Start Submission Become a Reviewer

Reading: Effectiveness of screening for diabetic retinopathy by nonspecialist doctors: the importance...

Download

A- A+
dyslexia friendly

Original Papers

Effectiveness of screening for diabetic retinopathy by nonspecialist doctors: the importance of physician-ophthalmologist collaboration in the prevention of blindness. Sri Lanka Young Diabetes Study (SLYDS)

Authors:

NP Wijesinghe ,

National Eye Hospital of Sri Lanka, LK
X close

M Jayaweera,

University of Colombo, LK
About M
Diabetes Research Unit, Department of Clinical Medicine, Faculty of Medicine
X close

WMUA Wijetunga,

University of Colombo, LK
About WMUA
Diabetes Research Unit, Department of Clinical Medicine, Faculty of Medicine
X close

HA Dissanayake,

University of Colombo, LK
About HA
Diabetes Research Unit, Department of Clinical Medicine, Faculty of Medicine
X close

DR Matthews,

University of Colombo, LK
About DR
Diabetes Research Unit, Department of Clinical Medicine, Faculty of Medicine
X close

S Pathirana,

National Eye Hospital of Sri Lanka, LK
X close

P Katulanda

University of Oxford, GB
About P
Oxford Centre for Diabetes, Endocrinology and Metabolism
X close

Abstract

Introduction: Diabetes retinopathy (DR) is the fourth leading cause for blindness worldwide. Screening is vital for its early detection and prevention of blindness. However screening all diabetic patients by specialists is impossible, particularly in resource poor settings such as Sri Lanka. We aimed to compare the agreement between non-specialist doctors and specialist ophthalmologists in diagnosing DR and planning follow up.

Methods: A descriptive study was conducted with a cohort of patients randomly recruited from the Sri Lanka Young Diabetes Study (SLYDS). They were examined by a group of non-specialist doctors by direct ophthalmoscopy after mydriasis, and specialists (by slit lamp biomicroscopy) who were blinded to non-specialist doctors’ finding. Agreement between DR grading according to International Clinical Diabetic Retinopathy Disease Severity Scale, and follow up decisions, by non-specialist and specialist doctors were assessed with kappa statistic, using SPSS-16.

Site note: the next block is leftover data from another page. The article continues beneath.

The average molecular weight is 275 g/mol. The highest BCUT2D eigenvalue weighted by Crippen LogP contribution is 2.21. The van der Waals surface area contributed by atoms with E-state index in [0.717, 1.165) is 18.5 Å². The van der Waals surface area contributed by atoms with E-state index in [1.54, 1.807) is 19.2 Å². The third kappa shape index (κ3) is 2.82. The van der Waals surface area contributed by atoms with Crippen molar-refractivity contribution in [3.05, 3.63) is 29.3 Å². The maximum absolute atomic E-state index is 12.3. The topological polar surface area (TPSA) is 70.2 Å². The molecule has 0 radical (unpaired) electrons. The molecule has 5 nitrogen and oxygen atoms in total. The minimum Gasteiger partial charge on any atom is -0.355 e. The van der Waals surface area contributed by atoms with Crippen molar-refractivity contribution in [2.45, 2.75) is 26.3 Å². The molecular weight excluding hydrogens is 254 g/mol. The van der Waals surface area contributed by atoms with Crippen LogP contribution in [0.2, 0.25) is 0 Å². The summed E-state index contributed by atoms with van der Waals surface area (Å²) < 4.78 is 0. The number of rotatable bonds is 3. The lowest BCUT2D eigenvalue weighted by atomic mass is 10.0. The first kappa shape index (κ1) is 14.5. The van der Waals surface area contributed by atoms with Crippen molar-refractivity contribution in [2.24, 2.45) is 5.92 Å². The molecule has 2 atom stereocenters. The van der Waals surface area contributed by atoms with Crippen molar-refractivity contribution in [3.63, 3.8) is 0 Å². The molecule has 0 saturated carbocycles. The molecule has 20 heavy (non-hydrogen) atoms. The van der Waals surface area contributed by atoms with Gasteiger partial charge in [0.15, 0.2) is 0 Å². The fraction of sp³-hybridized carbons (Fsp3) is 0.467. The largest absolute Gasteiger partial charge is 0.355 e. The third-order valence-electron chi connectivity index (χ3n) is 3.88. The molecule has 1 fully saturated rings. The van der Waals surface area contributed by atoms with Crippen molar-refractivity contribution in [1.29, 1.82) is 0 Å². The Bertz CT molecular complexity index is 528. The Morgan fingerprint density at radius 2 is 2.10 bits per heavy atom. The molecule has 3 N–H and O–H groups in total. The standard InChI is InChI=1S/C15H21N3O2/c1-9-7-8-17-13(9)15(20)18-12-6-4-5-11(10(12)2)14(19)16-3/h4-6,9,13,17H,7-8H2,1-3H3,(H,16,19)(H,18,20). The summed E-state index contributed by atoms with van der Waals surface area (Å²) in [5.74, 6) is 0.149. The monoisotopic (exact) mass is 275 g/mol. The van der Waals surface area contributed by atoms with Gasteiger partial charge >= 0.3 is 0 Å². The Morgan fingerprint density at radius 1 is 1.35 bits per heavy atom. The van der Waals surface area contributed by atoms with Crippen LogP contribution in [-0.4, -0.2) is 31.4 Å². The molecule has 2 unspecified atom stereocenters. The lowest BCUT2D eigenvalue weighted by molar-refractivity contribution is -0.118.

Results: Our study included 658 participants (males 36%, mean age 37.1 years, mean duration of diabetes 5.22 years (± 4.04), mean HbA1c 8.1% (±2.04)) and 123 (18.7%) had diabetes retinopathy and 54 (8.3%) required early referral. Exact agreement between ophthalmologists and non specialist doctors in determining absence or presence of diabetes retinopathy was 0.82 (Kappa 0.48, p < 0.001) while the agreement in diagnosing the grade of retinopathy was 0.76 (Kappa 0.347, p < 0.001). Junior doctors detected DR with a sensitivity and specificity of 0.68 and 0.86 respectively. Exact agreement on follow up decision was 0.92 (Kappa 0.48, p < 0.001), with 0.52 sensitivity and 0.96 specificity in decision for early referral.

Conclusion: Non-specialist doctors can identify DR with reasonable sensitivity. This should be encouraged in primary care, particularly in resource poor settings. Referring patients with any form of DR to a specialist should be recommended to prevent those with severe degrees of retinopathy from being missed for appropriate specialist care.

DOI: http://dx.doi.org/10.4038/sjdem.v3i2.6363

Sri Lanka Journal of Diabetes, Endocrinology and Metabolism 2013; 3: 63-67

How to Cite: Wijesinghe, N. et al., (2014). Effectiveness of screening for diabetic retinopathy by nonspecialist doctors: the importance of physician-ophthalmologist collaboration in the prevention of blindness. Sri Lanka Young Diabetes Study (SLYDS). Sri Lanka Journal of Diabetes Endocrinology and Metabolism. 3(2), pp.63–67. DOI: http://doi.org/10.4038/sjdem.v3i2.6363
Published on 16 Jan 2014.
Peer Reviewed

Downloads

  • PDF (EN)

    comments powered by Disqus